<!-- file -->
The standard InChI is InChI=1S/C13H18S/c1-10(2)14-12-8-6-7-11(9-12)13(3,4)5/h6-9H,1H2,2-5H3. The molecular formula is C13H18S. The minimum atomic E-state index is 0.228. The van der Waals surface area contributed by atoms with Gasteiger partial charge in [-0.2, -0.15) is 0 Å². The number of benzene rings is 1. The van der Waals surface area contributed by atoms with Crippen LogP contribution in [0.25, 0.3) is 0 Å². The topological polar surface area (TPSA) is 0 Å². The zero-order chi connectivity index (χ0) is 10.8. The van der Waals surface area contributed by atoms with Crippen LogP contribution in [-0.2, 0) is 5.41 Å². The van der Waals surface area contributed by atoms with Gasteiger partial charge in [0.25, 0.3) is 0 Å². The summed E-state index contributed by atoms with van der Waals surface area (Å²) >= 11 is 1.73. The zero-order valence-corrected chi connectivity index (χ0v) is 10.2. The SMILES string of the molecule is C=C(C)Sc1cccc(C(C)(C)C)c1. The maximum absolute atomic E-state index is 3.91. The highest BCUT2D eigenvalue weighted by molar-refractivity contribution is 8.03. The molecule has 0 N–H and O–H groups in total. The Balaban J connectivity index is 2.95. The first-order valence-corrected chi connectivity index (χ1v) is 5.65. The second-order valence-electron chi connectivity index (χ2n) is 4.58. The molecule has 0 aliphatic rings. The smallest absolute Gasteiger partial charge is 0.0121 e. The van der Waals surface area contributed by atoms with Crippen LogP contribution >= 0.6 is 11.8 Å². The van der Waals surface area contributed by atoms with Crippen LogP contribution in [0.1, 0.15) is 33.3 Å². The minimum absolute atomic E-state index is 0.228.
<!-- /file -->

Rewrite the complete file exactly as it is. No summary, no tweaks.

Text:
The standard InChI is InChI=1S/C13H18S/c1-10(2)14-12-8-6-7-11(9-12)13(3,4)5/h6-9H,1H2,2-5H3. The molecular formula is C13H18S. The minimum atomic E-state index is 0.228. The van der Waals surface area contributed by atoms with Gasteiger partial charge in [-0.2, -0.15) is 0 Å². The number of benzene rings is 1. The van der Waals surface area contributed by atoms with Crippen LogP contribution in [0.25, 0.3) is 0 Å². The topological polar surface area (TPSA) is 0 Å². The zero-order chi connectivity index (χ0) is 10.8. The van der Waals surface area contributed by atoms with Crippen LogP contribution in [-0.2, 0) is 5.41 Å². The van der Waals surface area contributed by atoms with Gasteiger partial charge in [0.25, 0.3) is 0 Å². The summed E-state index contributed by atoms with van der Waals surface area (Å²) >= 11 is 1.73. The zero-order valence-corrected chi connectivity index (χ0v) is 10.2. The SMILES string of the molecule is C=C(C)Sc1cccc(C(C)(C)C)c1. The maximum absolute atomic E-state index is 3.91. The highest BCUT2D eigenvalue weighted by molar-refractivity contribution is 8.03. The molecule has 0 N–H and O–H groups in total. The Balaban J connectivity index is 2.95. The first-order valence-corrected chi connectivity index (χ1v) is 5.65. The second-order valence-electron chi connectivity index (χ2n) is 4.58. The molecule has 0 aliphatic rings. The smallest absolute Gasteiger partial charge is 0.0121 e. The van der Waals surface area contributed by atoms with Crippen LogP contribution >= 0.6 is 11.8 Å². The van der Waals surface area contributed by atoms with Crippen LogP contribution in [0.1, 0.15) is 33.3 Å². The minimum absolute atomic E-state index is 0.228.